How to Adjust Abnormally Positioned Canine Teeth

Four Methods:Using a Ball or ToyUsing an Inclined PlaneUsing Crown ReductionUnderstanding Canine Teeth

Malocclusions are the abnormal orientation of a tooth or teeth. They often cause discomfort and a weak bite due to abnormal contact with other teeth or gums. It causes dogs difficulty to close the mouth properly, potentially causing eating and swallowing issues as well. There are several treatments you may choose from and the right one for you and your dog will vary depending on the severity of his condition. To learn more, start with Step 1 below.

Method 1
Using a Ball or Toy

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    Buy a hard rubber ball or Kong toy. If the jaw and teeth issues your pup is dealing with are minimal, this conservative, readily available option may suffice. A hard rubber ball or Kong toy of appropriate size used during active play can act as a passive orthodontic device to help align the mandibular canine teeth.
    • Kong toys and balls are available at most pet shops and online. However, since there are so many options, it's wise to talk to your vet – or at least a pet store employee – about what the best option is for a pup with poorly aligned teeth.
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    Let your dog play with the toy for a minimum of 15 minutes three times a day. Present it as a special toy he gets to play with if he's well-behaved or use the toy in accompaniment with treats to encourage use. Don't interrupt him at the 45 minute mark – let him play with it for as long as he wants for a better likelihood that it'll be effective.
    • The technique in the Journal of Veterinary Dentistry showed correction in 28 of 38 cases in young dogs of various breeds and partial improvement in three additional dogs. In all the cases where the technique failed, there was not just a tooth in the wrong position, but rather a skeletal malocclusion.[1]
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    Monitor his progress to make sure the toy is effective. Again, this is most minimally invasive option when it comes to realigning canine teeth. For dogs with moderate to severe alignment issues, it will likely not be enough. After a week or two, take a look at his teeth. Do you notice any differences? If not, you may need to consider other options.
    • Take a picture of your dog's teeth periodically. This will make it much easier to detect small changes. It will also be easier to document for your vet should you need to bring your dog in for an assessment.

Method 2
Using an Inclined Plane

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    Try an orthodontic device known as an "inclined plane." The second most conservative treatment option is a passive orthodontic device called an inclined plane, usually placed at 7 to 9 months of age. This is most commonly made with a composite material that can be made to allow for a “sliding board” effect. The device engages the lower canine teeth when the mouth is nearly closed, resulting in slow, lateral movement of the canine teeth, guiding the tooth to its normal space.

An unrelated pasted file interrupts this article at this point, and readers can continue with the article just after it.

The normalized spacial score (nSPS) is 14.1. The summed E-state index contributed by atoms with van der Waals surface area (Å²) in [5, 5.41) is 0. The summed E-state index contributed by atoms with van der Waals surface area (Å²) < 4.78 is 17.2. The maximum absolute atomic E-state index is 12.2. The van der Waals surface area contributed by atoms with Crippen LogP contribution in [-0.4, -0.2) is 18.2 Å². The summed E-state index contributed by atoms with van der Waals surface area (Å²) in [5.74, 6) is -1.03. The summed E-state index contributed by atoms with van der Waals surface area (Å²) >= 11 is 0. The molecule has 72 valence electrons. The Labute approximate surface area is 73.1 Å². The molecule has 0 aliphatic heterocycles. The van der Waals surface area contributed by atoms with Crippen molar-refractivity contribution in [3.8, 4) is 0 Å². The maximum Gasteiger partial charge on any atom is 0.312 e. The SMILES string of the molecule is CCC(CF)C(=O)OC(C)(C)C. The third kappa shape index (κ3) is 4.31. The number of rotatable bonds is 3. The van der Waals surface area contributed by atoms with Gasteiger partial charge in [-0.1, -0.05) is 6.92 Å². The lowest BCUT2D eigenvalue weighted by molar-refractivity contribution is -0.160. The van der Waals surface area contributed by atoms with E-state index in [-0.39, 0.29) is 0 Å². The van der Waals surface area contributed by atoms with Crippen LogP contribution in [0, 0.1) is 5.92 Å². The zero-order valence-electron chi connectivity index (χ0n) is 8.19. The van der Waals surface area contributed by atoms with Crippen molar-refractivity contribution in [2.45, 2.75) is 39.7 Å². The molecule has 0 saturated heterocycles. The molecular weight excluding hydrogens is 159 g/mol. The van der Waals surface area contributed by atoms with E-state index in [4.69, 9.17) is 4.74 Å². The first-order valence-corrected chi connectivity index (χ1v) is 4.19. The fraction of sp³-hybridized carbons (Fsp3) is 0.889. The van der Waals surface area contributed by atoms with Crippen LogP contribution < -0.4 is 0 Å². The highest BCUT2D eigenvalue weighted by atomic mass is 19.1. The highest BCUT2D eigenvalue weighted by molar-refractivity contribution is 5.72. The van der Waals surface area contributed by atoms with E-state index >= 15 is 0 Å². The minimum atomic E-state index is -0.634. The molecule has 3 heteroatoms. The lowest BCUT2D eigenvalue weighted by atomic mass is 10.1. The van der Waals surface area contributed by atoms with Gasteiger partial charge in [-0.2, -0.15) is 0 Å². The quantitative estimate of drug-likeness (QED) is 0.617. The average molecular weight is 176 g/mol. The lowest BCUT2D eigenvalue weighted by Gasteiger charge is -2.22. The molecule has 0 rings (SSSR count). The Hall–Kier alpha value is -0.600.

• The most common type of material used to create the device is the same chemical-cured composite used for temporary crowns in humans. The material exits the mixing tip as a liquid but hardens to a solid mass within a few minutes.
    • The teeth are etched prior to placement, which allows the composite to adhere to the teeth. The composite is placed on the etched and dried teeth to allow it to stick, and the material is built up over the misaligned teeth.[2] Once the material sets, it is shaped with burs to allow for the ideal angle to form and, in some cases, for the teeth to separate.
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    Keep the inclined plane clean. This device requires good home care and thorough brushing to keep the device clean. In addition, it may become dislodged if dogs are allowed to chew on hard items while the device is in place. Monitor what your dog chews on and brush his teeth regularly to make sure this device stays effective.
    • Talk to your doctor about an appropriate teeth brushing regimen for your dog. You also don't want to dislodge the plane yourself, so it's a good idea to get advice on how to brush your dog's teeth as well.
    • If you do notice that the plane is dislodged, take your pup to the vet to get it replaced. How severely the plane is dislodged will determine the invasiveness of the procedure.
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    Use the device as a retainer if desired. The device may be kept in the mouth as a retainer once the teeth have moved to their desired position, or a retainer may be placed between the teeth for at least a few months to prevent the teeth drifting back to their original position. Talk to your vet about this being an option.
    • Continue monitoring your dog's teeth to see if this is necessary. Take regular photos to make slight changes more visible and comparisons easier to make.

Method 3
Using Crown Reduction